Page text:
Trigger warning for this entire review for discussion of rape, rape culture.
It took me forever to be able to write about this one. I almost left work early the day I finished it because I was having a panic attack and didn’t understand why. A couple of hours later I realized it had triggered my PTSD, even though nothing written about in the book had happened to me…at least not exactly as described.
But hasn’t the insidious harassment, objectification, and nullification of meaningful consent happened to many if not most of us, just by virtue of being women? Haven’t most of us experienced men treating us like prey and not people? Because that’s what triggered me, reading this. Remembering that I was violated in a million small ways, from way too young an age, before I was violated in the more “official” way of rape. I was violated by men leering at me when I was a child, by men following me, by men pushing and pushing to get what they wanted until I finally gave in, by an infinite list of ways my wants and needs were discounted in favor of the desires of men.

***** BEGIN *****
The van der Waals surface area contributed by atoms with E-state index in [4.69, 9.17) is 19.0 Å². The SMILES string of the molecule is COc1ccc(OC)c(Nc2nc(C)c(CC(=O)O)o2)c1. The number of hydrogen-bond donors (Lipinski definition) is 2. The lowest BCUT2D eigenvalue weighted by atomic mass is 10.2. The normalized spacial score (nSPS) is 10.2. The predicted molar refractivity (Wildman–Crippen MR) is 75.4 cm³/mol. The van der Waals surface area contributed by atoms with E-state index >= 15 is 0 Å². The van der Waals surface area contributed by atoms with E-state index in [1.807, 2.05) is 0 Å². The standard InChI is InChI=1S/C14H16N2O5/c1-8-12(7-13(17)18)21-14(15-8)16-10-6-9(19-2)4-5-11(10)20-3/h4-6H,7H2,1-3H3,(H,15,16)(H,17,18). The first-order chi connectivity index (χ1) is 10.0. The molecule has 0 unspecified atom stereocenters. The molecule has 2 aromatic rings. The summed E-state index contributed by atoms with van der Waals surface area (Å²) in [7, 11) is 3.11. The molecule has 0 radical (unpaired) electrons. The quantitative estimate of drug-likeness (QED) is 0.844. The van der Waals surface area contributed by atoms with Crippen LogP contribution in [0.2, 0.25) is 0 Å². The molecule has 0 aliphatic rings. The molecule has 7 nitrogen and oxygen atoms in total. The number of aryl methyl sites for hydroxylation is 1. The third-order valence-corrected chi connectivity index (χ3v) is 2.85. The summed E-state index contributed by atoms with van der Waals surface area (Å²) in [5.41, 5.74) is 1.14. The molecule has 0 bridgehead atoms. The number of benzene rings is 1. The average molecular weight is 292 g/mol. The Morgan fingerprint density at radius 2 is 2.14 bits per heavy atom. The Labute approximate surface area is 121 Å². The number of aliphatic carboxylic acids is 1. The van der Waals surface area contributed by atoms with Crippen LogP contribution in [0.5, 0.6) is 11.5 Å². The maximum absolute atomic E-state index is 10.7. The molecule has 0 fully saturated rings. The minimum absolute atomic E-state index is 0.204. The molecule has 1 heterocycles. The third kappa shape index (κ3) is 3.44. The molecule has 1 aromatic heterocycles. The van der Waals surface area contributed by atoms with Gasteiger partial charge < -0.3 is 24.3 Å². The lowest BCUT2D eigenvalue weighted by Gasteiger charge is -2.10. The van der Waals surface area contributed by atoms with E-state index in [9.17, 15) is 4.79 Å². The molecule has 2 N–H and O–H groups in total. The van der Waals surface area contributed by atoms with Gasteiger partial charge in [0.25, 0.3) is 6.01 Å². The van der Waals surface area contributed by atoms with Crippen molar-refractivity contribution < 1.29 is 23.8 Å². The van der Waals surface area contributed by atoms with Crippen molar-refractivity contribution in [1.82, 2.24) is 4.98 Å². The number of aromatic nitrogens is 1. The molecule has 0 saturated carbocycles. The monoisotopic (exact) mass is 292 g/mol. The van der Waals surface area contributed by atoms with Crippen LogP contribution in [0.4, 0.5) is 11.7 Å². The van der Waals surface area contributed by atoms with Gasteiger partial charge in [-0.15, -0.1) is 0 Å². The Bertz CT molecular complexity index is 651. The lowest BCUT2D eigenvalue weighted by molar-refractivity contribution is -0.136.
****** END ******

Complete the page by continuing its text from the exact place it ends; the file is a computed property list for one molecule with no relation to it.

This book is of course about more than that. It’s a memoir that touches on race, family history, parental neglect and parental love, and many more things. But threaded through the entire book are stories of how women and girls are constantly disrespected, disparaged, and abused. It’s deeply validating and deeply upsetting in equal measures, and I recommend it for everyone. But keep something comforting nearby while you read it.